Taking Care of Yourself in Grief

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Losing someone or something very important is one of the most difficult challenges in life. In most cases, the pain can be devastating. You may go through all kinds of complicated and unexpected emotions, ranging from shock to very deep sadness. The experience can also affect your physical health, making it a struggle to eat, sleep or even think correctly.

Certainly, all of these are normal reactions. But while there are no right or wrong ways to cope with grief, there is an approach that can help ease you into the entire process.

Self-care

Your grief is just one more reason to take care of yourself. This can of experience can easily deplete your physical and emotional energy stores. That’s why you have to look after your physical and emotional needs while going through this challenging period. For further details regarding motivational speakers, check out http://www.huffingtonpost.com/news/motivational-speaker/.

Acceptance

You can try to repress your grief, but not for all time. Facing your pain is crucial to healing. Shunning your feelings of sadness and loss only extends the grieving process. Unresolved grief can also cause complications like depression, substance abuse, and health issues.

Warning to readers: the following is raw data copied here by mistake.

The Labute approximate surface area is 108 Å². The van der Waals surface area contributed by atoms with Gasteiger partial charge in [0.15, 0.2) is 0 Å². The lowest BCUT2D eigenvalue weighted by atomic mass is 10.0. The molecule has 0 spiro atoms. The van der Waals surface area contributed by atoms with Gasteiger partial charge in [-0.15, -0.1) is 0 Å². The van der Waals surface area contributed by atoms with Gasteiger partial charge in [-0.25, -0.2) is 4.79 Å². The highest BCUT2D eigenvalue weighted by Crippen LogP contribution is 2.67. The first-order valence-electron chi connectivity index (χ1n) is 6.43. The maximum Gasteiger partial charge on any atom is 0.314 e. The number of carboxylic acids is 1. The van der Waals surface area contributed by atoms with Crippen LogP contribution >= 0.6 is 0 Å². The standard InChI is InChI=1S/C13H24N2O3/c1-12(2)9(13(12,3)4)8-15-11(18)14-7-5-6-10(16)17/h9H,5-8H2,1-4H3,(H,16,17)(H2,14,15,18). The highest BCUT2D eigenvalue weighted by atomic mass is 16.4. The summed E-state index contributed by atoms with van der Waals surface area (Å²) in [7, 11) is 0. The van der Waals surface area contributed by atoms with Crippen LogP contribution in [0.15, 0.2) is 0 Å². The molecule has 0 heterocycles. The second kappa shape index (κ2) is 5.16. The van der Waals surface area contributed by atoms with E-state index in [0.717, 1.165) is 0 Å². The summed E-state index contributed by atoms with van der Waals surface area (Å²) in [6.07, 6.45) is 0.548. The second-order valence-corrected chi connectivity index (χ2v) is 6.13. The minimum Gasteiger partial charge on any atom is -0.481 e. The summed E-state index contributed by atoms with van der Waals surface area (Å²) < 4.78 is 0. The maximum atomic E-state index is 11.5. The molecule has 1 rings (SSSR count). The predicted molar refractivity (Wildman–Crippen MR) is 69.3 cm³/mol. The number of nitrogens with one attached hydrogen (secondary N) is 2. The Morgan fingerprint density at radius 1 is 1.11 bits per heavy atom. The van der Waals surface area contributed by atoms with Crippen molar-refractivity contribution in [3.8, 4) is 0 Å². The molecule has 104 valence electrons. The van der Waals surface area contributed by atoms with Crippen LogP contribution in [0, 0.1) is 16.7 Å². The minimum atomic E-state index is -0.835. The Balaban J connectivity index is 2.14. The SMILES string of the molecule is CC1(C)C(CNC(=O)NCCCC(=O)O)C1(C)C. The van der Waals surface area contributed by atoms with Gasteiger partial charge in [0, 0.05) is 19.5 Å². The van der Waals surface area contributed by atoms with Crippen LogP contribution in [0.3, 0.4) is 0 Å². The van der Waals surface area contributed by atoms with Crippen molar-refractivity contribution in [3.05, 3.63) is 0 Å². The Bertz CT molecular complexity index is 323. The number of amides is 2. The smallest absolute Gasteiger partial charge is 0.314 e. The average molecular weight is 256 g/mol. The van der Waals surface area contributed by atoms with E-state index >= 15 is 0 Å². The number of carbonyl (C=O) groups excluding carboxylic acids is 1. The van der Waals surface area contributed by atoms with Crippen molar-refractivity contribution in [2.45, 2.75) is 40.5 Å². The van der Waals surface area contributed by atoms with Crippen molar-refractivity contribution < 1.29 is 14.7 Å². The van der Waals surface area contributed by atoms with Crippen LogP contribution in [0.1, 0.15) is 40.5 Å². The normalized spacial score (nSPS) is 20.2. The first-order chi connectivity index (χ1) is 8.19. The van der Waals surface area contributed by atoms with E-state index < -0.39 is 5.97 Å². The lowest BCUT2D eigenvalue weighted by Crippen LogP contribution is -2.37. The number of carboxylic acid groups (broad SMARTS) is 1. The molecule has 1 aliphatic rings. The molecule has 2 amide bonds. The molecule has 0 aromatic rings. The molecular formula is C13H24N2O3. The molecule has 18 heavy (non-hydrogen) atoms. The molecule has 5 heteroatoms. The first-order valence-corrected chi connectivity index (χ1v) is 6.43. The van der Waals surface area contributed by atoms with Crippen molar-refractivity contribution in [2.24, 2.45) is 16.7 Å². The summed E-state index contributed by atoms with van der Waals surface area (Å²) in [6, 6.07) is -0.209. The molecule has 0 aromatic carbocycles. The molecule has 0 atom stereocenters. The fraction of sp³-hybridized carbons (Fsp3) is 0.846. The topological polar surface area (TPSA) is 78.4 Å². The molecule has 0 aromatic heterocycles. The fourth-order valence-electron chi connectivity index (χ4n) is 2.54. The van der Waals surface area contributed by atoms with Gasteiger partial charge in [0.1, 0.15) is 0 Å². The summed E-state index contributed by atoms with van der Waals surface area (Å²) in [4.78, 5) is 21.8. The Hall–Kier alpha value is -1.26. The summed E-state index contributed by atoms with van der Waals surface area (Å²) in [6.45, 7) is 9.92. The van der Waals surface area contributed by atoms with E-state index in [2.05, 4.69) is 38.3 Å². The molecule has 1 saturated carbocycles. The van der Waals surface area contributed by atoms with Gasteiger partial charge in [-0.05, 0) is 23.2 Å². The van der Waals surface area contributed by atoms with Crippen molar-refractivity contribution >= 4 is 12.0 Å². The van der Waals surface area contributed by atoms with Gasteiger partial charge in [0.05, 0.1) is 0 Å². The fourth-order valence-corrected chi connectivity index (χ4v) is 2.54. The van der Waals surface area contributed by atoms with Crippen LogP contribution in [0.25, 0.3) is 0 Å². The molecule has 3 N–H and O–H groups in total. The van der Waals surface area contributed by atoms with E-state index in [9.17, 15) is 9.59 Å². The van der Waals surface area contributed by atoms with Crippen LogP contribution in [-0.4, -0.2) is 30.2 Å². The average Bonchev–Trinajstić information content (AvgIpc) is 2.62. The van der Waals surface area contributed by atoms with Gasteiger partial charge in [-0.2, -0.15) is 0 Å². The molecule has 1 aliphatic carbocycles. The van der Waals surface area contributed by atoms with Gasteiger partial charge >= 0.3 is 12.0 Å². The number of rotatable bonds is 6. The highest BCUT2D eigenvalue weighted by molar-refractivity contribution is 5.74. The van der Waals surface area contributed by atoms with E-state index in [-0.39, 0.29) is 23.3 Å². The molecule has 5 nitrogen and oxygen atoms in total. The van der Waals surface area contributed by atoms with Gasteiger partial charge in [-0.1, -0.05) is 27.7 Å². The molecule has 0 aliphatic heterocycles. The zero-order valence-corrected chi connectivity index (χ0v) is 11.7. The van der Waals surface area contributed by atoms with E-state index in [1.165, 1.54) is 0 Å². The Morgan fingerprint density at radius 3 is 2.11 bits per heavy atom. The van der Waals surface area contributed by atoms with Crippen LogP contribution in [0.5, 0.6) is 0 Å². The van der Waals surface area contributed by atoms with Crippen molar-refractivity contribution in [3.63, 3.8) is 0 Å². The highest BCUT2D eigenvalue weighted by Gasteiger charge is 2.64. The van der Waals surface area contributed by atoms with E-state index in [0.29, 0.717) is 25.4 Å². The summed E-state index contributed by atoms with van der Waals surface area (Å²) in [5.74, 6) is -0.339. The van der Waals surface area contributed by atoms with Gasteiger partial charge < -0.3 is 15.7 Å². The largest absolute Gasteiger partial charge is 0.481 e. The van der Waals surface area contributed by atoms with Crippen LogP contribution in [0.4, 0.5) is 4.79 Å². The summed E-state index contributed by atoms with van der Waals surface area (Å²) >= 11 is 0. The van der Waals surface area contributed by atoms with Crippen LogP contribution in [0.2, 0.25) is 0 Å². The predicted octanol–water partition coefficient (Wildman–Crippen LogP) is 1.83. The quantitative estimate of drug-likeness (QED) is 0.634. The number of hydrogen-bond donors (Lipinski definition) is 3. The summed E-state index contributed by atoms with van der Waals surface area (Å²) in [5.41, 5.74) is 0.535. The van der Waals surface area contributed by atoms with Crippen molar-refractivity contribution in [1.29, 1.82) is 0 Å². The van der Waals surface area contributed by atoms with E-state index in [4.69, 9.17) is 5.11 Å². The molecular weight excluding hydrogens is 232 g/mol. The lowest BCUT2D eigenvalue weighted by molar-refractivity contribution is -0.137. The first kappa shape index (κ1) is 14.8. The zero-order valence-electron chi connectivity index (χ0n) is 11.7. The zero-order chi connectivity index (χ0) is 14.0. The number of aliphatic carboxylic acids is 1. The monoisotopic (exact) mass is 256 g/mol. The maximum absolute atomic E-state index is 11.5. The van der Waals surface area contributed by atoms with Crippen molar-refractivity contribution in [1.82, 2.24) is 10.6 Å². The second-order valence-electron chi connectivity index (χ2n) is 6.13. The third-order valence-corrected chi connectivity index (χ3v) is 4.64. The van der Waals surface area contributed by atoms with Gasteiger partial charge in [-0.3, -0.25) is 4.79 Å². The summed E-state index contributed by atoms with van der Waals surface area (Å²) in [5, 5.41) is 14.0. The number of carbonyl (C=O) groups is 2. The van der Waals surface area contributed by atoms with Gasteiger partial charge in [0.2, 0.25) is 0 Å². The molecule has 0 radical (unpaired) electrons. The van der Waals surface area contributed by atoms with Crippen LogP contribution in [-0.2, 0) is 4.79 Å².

Tangible or Creative Expression

Processing your grief and loss becomes easier when you express it in some tangible or creative way. For instance, write about it in your journal.  If you lost a loved one, write a letter saying all that you wanted to say but never got to; create a scrapbook or photo album of the person’s life; or join a cause or organization that your loved one was part of.

Physical Health

Always remember that the mind and body are connected. If you are physically healthy, it will be easier to regain emotional health. You can fight stress and fatigue by sleeping, eating and exercising right.  Avoid alcohol and drugs, which tend to numb your or lift your mood superficially.

Hobbies and Interests

There’s comfort in going back to your old routine, doing all the things you used to do and enjoying them again. Connecting with other people always works to lessen the pain. However, don’t let anyone, including yourself, force you into feeling this or that. Your grief is an independent process, and no one can dictate when the right time is for moving on or letting go. Don’t be scared of being embarrassed or judged by own feelings. It’s okay to cry, not to cry, be angry or even to laugh and find little moments of joy.

Preparation

As you try to resolve your grief and pain, prepare for “triggers,” like anniversaries, holidays and other events that can cause memories and feelings to come flooding back. Most importantly, know that this is all normal. Again, accept the pain and deal with it, but not without expressing it. Purchase essential oils here!

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